Changes in passports, here and abroad, are coming:
By 2008, under a federal law passed last year, Americans will need passports for travel to Mexico, Canada, the Caribbean and Bermuda. The purpose is to tighten security on reentry to the U.S., said Maura Harty, U.S. assistant secretary of State for consular affairs.
Also, high-tech U.S. passports, with data and facial images stored on computer chips, may not be issued until next year, Harty said. They had been expected to make their debut as early as this summer. The timetable "slipped a little," Harty said, as the government tinkered with the technology, which has been criticized as a security risk.Critics say the computer chip, which uses radio frequency identification, can be read from up to 60 feet away. Harty said the chip could be read only from about 4 inches or closer and was unreadable when the passport was closed.
Meanwhile, the European Union hinted it might require visas of U.S. citizens if Congress refuses to extend an October deadline requiring machine-readable, biometric passports for citizens of 27 visa-waiver nations, mostly in Europe. It said many of its nations would not be ready with the passports by then.
— Jane Engle
JetBlue still No. 1 in study Though its on-time arrival average slipped slightly in 2004, JetBlue was again the No. 1 carrier in the annual airline quality rating study conducted by Wichita State University in Kansas and the Aviation Institute at the University of Nebraska at Omaha.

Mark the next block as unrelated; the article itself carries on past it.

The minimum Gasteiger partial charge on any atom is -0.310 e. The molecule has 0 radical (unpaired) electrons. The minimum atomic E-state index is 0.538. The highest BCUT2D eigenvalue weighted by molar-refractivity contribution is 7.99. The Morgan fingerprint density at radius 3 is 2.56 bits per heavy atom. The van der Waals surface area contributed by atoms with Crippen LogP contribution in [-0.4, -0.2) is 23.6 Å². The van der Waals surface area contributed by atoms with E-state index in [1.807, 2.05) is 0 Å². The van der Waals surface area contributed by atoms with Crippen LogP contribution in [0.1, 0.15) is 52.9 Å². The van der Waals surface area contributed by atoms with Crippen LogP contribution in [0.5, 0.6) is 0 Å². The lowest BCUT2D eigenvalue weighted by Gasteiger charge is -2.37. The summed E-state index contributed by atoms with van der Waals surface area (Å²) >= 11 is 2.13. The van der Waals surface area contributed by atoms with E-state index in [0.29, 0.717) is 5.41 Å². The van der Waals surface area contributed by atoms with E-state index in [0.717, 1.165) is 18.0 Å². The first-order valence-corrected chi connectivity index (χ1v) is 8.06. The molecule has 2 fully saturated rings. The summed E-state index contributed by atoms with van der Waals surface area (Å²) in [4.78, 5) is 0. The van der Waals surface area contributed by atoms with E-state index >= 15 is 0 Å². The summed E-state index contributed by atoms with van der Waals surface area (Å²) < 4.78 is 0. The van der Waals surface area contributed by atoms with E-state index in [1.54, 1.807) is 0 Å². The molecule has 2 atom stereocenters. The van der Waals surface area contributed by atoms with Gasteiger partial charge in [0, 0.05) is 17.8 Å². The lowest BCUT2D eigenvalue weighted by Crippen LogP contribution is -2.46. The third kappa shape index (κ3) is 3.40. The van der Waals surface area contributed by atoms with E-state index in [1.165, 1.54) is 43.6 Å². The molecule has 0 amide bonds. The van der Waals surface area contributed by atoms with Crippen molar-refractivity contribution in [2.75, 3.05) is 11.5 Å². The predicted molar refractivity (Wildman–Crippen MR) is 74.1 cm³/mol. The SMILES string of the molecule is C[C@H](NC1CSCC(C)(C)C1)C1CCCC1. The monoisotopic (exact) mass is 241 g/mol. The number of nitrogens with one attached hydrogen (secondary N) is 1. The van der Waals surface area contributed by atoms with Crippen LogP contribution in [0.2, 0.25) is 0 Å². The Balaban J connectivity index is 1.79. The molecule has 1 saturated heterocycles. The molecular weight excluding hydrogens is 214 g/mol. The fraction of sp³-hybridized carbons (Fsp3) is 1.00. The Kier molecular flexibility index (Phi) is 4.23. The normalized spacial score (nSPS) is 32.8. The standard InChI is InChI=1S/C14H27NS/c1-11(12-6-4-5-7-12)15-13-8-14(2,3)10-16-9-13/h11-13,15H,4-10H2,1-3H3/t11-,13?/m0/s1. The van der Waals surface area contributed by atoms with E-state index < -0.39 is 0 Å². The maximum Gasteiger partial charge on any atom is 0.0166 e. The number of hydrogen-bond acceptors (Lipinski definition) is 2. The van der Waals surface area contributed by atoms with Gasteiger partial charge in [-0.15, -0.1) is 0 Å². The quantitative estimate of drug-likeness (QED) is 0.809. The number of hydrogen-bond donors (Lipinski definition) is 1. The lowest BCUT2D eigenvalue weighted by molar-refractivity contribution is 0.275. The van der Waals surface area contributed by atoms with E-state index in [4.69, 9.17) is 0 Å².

Five of the six top-performing airlines were low-fare carriers. Results for the 15th annual study, which ranks the 16 largest U.S. airlines, were announced Monday.
"Five years ago, low-fare carriers had a 5% to 7% market share," said co-researcher Dean Headley, associate professor of marketing at Wichita State. "Today, the low-fare airlines have a 25% share."
Following JetBlue were AirTran, Southwest, United, Alaska, America West, Northwest, American, Continental and ATA.
The study ranks airlines on 15 elements, including on-time arrival, baggage handling, customer complaints and denied boardings. United Airlines showed the most significant improvement, moving from ninth to fourth.
— Cynthia Mines
Fresh face on the Huntley Santa MONICA's Huntley Hotel is to reopen most of its renovated 209 rooms by the end of April, the first phase of a $12-million redo to be completed by year's end.
The rooms at the 30-year-old Huntley, which transferred from Radisson to Preferred Hotels & Resorts Worldwide on April 1, were designed by Thomas Schoos of L.A. The Huntley's décor is "fun and functional," said its spokeswoman, Lucy Moore, and has a marine theme reflected in coral fixtures and a lobby wall covered with 300 white lacquered ceramic fish.
The hotel expects to reopen a restaurant on the 18th floor by September.
Rates at the hotel, at 1111 2nd St., begin at $249. Information: (310) 394-5454, http://www.preferredhotels.com .
— Vani Rangachar